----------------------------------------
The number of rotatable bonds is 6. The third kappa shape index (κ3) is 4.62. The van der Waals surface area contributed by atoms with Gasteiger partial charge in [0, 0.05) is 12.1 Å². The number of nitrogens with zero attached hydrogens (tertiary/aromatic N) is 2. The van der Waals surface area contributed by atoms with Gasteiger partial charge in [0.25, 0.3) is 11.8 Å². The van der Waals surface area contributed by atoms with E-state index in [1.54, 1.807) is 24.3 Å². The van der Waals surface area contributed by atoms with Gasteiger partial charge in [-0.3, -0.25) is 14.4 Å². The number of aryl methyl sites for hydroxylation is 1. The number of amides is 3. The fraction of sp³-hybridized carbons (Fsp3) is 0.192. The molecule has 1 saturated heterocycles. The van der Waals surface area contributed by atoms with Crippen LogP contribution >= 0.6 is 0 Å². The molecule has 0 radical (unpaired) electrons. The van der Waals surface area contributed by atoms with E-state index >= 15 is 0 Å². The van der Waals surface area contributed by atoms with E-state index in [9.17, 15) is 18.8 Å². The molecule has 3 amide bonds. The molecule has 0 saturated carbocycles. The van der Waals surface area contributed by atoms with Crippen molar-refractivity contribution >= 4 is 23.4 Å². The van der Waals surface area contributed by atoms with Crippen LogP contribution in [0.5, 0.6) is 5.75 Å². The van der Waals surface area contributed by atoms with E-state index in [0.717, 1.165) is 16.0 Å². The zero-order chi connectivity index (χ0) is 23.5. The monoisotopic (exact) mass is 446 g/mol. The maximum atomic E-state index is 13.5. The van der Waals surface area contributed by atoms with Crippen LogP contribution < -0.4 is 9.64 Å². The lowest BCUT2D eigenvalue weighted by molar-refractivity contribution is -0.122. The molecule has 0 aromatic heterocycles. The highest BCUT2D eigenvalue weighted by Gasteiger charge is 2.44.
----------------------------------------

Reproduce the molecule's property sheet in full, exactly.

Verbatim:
The number of rotatable bonds is 6. The third kappa shape index (κ3) is 4.62. The van der Waals surface area contributed by atoms with Gasteiger partial charge in [0, 0.05) is 12.1 Å². The number of nitrogens with zero attached hydrogens (tertiary/aromatic N) is 2. The van der Waals surface area contributed by atoms with Gasteiger partial charge in [0.25, 0.3) is 11.8 Å². The van der Waals surface area contributed by atoms with E-state index in [1.54, 1.807) is 24.3 Å². The van der Waals surface area contributed by atoms with Gasteiger partial charge in [-0.3, -0.25) is 14.4 Å². The number of aryl methyl sites for hydroxylation is 1. The number of amides is 3. The fraction of sp³-hybridized carbons (Fsp3) is 0.192. The molecule has 1 saturated heterocycles. The van der Waals surface area contributed by atoms with Crippen LogP contribution >= 0.6 is 0 Å². The molecule has 0 radical (unpaired) electrons. The van der Waals surface area contributed by atoms with E-state index >= 15 is 0 Å². The van der Waals surface area contributed by atoms with E-state index in [9.17, 15) is 18.8 Å². The molecule has 3 amide bonds. The molecule has 0 saturated carbocycles. The van der Waals surface area contributed by atoms with Crippen molar-refractivity contribution >= 4 is 23.4 Å². The van der Waals surface area contributed by atoms with Crippen LogP contribution in [0.5, 0.6) is 5.75 Å². The van der Waals surface area contributed by atoms with E-state index in [0.717, 1.165) is 16.0 Å². The zero-order chi connectivity index (χ0) is 23.5. The monoisotopic (exact) mass is 446 g/mol. The maximum atomic E-state index is 13.5. The van der Waals surface area contributed by atoms with Crippen LogP contribution < -0.4 is 9.64 Å². The lowest BCUT2D eigenvalue weighted by molar-refractivity contribution is -0.122. The molecule has 0 aromatic heterocycles. The highest BCUT2D eigenvalue weighted by Gasteiger charge is 2.44.